Ring’s Permian Oil Flowing Close to Pre-Curtailment Levels
Permian Basin pure-play Ring Energy Inc., which in late April curtailed nearly all of its Delaware sub-basin output, is ramping up, with production now approaching 9,000 boe/d net.
In an update late Wednesday, the Midland, TX-based independent said it began flowing oil again in early June when commodity prices were improving and price differentials were decreasing. By the end of June, output had returned to near April levels.
The shut-ins reduced output through the first six months, with production set to decline by double-digits overall, CEO Kelly Hoffman said.
“In the absence of any new drilling and the shutting in and curtailment of essentially all the company’s production, our six month 2020 estimated production was less than 4% below 2019 six month production,” he said.
“Assuming no additional drilling or curtailments in 2020, we estimate our 2020 annual production to decrease approximately 20% compared to 2019.”
While output was curtailed, Ring upgraded some field operations to improve costs and efficiencies. Four conversions were made to rod pumps from electrical submersible pumps (ESP), upgrading two in the Northwest Shelf and two in the Central Basin Platform. Through the first half of the year, 13 rod pumps replaced ESPs.
“As we move forward with our rod conversion program, we continue to be encouraged by the lowering of our failure rates and overall expenses,” CFO Danny Wilson said. “Overall run times across the fields have increased dramatically. In addition, the lower costs to work on the rod pumped wells is leading to greatly reduced capital needs.”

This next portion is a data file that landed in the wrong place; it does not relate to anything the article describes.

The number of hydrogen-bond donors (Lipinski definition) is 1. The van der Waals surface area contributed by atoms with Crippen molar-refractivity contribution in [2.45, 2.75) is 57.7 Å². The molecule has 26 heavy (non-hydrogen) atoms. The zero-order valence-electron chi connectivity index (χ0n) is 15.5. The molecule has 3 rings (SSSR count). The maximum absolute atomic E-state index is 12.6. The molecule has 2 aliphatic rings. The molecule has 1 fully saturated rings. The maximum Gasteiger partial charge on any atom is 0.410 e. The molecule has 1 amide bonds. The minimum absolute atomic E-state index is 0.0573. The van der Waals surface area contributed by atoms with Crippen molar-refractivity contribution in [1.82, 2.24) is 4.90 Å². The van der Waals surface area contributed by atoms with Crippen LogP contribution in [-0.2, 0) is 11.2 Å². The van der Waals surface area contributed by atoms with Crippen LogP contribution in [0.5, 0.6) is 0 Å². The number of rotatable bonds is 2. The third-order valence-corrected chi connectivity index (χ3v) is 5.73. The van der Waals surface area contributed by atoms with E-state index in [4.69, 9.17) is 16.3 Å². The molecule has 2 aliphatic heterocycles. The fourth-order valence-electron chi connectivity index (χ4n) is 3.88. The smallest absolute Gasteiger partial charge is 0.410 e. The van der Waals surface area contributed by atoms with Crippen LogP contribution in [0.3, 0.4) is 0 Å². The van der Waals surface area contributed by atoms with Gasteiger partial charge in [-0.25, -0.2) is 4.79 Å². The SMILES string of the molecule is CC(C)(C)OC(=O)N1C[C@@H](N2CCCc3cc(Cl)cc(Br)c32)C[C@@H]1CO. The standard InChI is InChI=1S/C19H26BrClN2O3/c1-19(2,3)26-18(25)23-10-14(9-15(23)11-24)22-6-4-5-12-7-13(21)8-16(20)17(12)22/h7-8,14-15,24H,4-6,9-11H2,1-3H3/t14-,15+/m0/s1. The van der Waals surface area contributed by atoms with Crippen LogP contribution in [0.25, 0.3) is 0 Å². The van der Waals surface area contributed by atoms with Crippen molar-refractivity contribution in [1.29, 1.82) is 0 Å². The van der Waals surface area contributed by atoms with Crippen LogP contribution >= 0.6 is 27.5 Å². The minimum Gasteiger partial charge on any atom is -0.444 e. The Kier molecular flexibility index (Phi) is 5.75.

Ring, which reacted early in March to the beginning impacts to demand from Covid-19, has set capital expenditures (capex) for 2020 at $25-27 million. Last year’s capex was set at about $154 million.
Estimated production for 2Q2020 was 495,000 boe net, or an average of 5,500 boe/d. June averaged 6,968 boe/d net. Realized oil prices averaged $24.98/bbl for oil and 53 cents/Mcf for natural gas, with the June price differential from West Texas Intermediate improving to about $2.00/bbl.
Ring’s spring redetermination of the senior credit facility recently was completed to determine borrowing power, and it was reduced to $375 million from $425 million, Hoffman noted.
To help prop up the bottom line, a planned sale of a portion of the Permian Delaware in West Texas, announced in April for $31.5 million, is set to be completed in early August.
“We remain cautious but optimistic that the company can restart its drilling and development program in early 2021,” Hoffman said. “If improved commodity pricing continues through the second half of 2020, and we realize a sustainable received price/boe in the low to mid $40’s, we could drill 18-20 new horizontal wells in 2021, all drilled and completed within existing cash flow.”
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